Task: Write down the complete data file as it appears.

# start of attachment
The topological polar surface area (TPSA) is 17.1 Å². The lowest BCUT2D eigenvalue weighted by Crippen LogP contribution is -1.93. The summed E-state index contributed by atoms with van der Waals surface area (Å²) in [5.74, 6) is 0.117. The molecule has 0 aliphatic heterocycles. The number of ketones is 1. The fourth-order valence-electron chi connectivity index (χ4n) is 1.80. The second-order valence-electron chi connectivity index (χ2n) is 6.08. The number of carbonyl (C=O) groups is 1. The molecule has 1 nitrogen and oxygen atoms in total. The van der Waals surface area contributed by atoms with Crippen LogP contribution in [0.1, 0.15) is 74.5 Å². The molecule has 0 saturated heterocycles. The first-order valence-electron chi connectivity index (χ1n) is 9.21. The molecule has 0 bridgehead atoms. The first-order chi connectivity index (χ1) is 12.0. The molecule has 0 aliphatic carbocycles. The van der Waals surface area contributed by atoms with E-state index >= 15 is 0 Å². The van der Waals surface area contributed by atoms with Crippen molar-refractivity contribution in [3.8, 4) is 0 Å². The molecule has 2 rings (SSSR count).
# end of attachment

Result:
The topological polar surface area (TPSA) is 17.1 Å². The lowest BCUT2D eigenvalue weighted by Crippen LogP contribution is -1.93. The summed E-state index contributed by atoms with van der Waals surface area (Å²) in [5.74, 6) is 0.117. The molecule has 0 aliphatic heterocycles. The number of ketones is 1. The fourth-order valence-electron chi connectivity index (χ4n) is 1.80. The second-order valence-electron chi connectivity index (χ2n) is 6.08. The number of carbonyl (C=O) groups is 1. The molecule has 1 nitrogen and oxygen atoms in total. The van der Waals surface area contributed by atoms with Crippen LogP contribution in [0.1, 0.15) is 74.5 Å². The molecule has 0 saturated heterocycles. The first-order valence-electron chi connectivity index (χ1n) is 9.21. The molecule has 0 bridgehead atoms. The first-order chi connectivity index (χ1) is 12.0. The molecule has 0 aliphatic carbocycles. The van der Waals surface area contributed by atoms with E-state index >= 15 is 0 Å². The van der Waals surface area contributed by atoms with Crippen molar-refractivity contribution in [3.8, 4) is 0 Å². The molecule has 2 rings (SSSR count).